PwC states(1), blockchain is posed to change how business is done.” In fact, according to PwC’s 2018 Blockchain Survey(4):
84% of executives say their organizations have at least some involvement in blockchain technology;
45% believe trust could delay adoption;
30% see China as a rising blockchain leader; and
28% say interoperability of systems is a key for success
Blockchain uses distributed ledger technology (DLT), a decentralized public recording of transactions, synchronized and shared across a network of independent computers (referred to as nodes). Each transaction is simultaneously recorded in the electronic ledger on each node in an append only format. This functions to support what ycombinator.com(2) describes as a consensus-finding algorithm, by which nodes may start out disagreeing on the contents of the most recent few blocks in the log, but eventually converge to a consensus, at least for relatively old blocks.
The World Bank(3) describes blockchain/DLT as the building blocks of “internet of value”, where “value” refers to any record of ownership of asset – such as land titles, money, security. It can also include ownership of specific information such as identity, health information and other personal data.
As the data is recorded on separate notes using a consensus-finding protocol, this obviates the need for a centralized coordinating entity to verify new data or changes to older blocks. According to PwC, as a distributed tamperproof ledger, blockchain not only cuts out the need for intermediaries, reduces costs and increases speed and reach; it also increases security of transactions and electronically transferred data, offering greater transparency and traceability for many business processes.
While DLT is set to transform the financial sector, it has the potential to transform other sectors such as manufacturing, government financial management systems and clean energy.
The World Bank envisages that DLT application will be incremental, likely replacing current manual and inefficient process and activities such as reference data maintenance in payment and settlement systems; trade finance; syndicated loans; tracking source of agricultural products and commodities, their subsequent sale or use as financing collateral.
Of the 600 executives across 15 territories in the PwC survey(4), the following industries are seen as leaders in developing blockchain today:
|Industrial products and manufacturing||12|
|Energy and utilities||12|
|Retail and consumer||4|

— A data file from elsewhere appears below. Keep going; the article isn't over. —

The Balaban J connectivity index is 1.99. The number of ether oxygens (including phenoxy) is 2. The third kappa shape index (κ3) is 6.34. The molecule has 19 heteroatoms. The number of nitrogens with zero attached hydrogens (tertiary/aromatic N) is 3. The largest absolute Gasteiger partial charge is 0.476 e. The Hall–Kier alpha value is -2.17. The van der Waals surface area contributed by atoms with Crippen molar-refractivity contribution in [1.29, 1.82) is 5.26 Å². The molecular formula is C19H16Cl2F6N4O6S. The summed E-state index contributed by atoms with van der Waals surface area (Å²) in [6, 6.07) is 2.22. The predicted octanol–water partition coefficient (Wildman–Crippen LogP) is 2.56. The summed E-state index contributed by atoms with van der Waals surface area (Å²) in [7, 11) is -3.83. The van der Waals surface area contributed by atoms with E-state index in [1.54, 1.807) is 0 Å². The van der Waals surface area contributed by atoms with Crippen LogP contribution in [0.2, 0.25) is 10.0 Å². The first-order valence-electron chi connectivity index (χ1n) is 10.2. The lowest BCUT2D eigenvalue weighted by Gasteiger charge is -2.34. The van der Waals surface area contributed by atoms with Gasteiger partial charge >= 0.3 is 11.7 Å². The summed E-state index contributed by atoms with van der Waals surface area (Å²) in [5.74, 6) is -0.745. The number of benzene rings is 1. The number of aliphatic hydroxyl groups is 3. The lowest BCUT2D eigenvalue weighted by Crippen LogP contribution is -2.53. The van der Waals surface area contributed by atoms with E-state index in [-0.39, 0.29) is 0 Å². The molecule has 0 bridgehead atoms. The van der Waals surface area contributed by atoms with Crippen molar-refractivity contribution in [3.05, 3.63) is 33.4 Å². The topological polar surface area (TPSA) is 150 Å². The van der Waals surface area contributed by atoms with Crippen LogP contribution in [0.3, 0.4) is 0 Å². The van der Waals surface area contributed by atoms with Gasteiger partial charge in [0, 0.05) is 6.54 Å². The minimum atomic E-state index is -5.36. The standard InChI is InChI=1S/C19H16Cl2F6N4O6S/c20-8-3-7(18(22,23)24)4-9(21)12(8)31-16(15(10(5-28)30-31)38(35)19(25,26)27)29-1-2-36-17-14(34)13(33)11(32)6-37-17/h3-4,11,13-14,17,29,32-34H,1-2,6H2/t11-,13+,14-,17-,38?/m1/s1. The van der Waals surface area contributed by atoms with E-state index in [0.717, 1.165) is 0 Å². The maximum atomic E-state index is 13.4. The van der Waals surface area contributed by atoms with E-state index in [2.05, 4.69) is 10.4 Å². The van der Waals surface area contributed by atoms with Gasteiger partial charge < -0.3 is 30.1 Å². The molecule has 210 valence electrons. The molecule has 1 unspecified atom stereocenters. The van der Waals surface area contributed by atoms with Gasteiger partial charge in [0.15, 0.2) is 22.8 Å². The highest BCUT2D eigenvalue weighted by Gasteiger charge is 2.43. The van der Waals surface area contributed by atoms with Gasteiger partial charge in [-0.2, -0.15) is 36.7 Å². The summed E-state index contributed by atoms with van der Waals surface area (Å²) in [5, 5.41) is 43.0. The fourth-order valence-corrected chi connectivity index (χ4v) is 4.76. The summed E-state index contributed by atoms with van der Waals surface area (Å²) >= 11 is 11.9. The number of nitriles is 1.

|Entertainment and media||1|
According to the World Bank(3), DLT could fundamentally change the financial sector, making it more efficient, resilient and reliable. Implementation of DLT can expand the net of the financial sector, providing greater efficiency and decreasing remittance costs while also facilitating access to finance for unbanked populations who are currently outside the traditional financial system.
PwC lists the following applications for blockchain: (1)
Smart contracts: allow for automated transactions based on specific catalysts such as predetermined conditions or triggering events. This opens up a second layer of value for blockchain use cases, while making it easier to regulate and enforce governance throughout the blockchain network.
Asset traceability: tracking goods and parts along the supply chain and throughout their life cycle which will impact on decisions and protocol relating to inventory management and repairs
Finance: automated, real-time, three-way matching and billing will accelerate settlement and reduce disputes and reconciliations; facilitation of seamless cross-border payments
Tax and customs: automating and streamlining compliance burdens by executing transactions precisely and reliably while automatically generating documentation
Payments, royalties and licensing: automating predetermined contract terms and expediting royalty payments and subscription revenue settlements, while increasing trust in customer data
Identity management: using blockchain to authenticate identity for credentials, identity, and loyalty rewards programme management
Digital currencies: blockchain as a facilitator of financial transactions using a decentralized currency that has no borders and eliminates the need for intermediaries
Records and contract management: using blockchain as a means of ensuring that contracts are executed according to the prescribed conditions and enabling consumers to share records across multiple entities while safeguarding data privacy.
Audit and compliance: opening up verification and validation of transactions through real-time assurance while providing additional transparency to stakeholders
The World Bank cites various issues which need to be resolved and addressed such as consumer protection, financial integrity concerns, speed of transactions, environmental footprint, legal, regulatory and technological issues that arise with the advent of a new technology.
Other issues which PwC(4) outlines are building confidence in the technology itself and the need to overcome the natural resistance to any emerging technology – with challenges and doubts existing around blockchain’s reliability, speed, security and scalability. Concerns regarding a lack of standardisation and the potential lack of interoperability with other blockchains also need to be addressed to expedite adoption of the technology together with providing avenues which facilitate coming to grips with DLT.
Despite these natural, initial stumbling blocks, the scope of DLT is vast. Gartner forecasts that blockchain will generate an annual business value of more than US $3 trillion by 2030. It’s possible to imagine that 10% to 20% of global economic infrastructure will be running on blockchain-based systems by that same year(4).
One thing is clear: DLT is changing all facets of business. As PwC says: Blockchain is here. What’s your next move?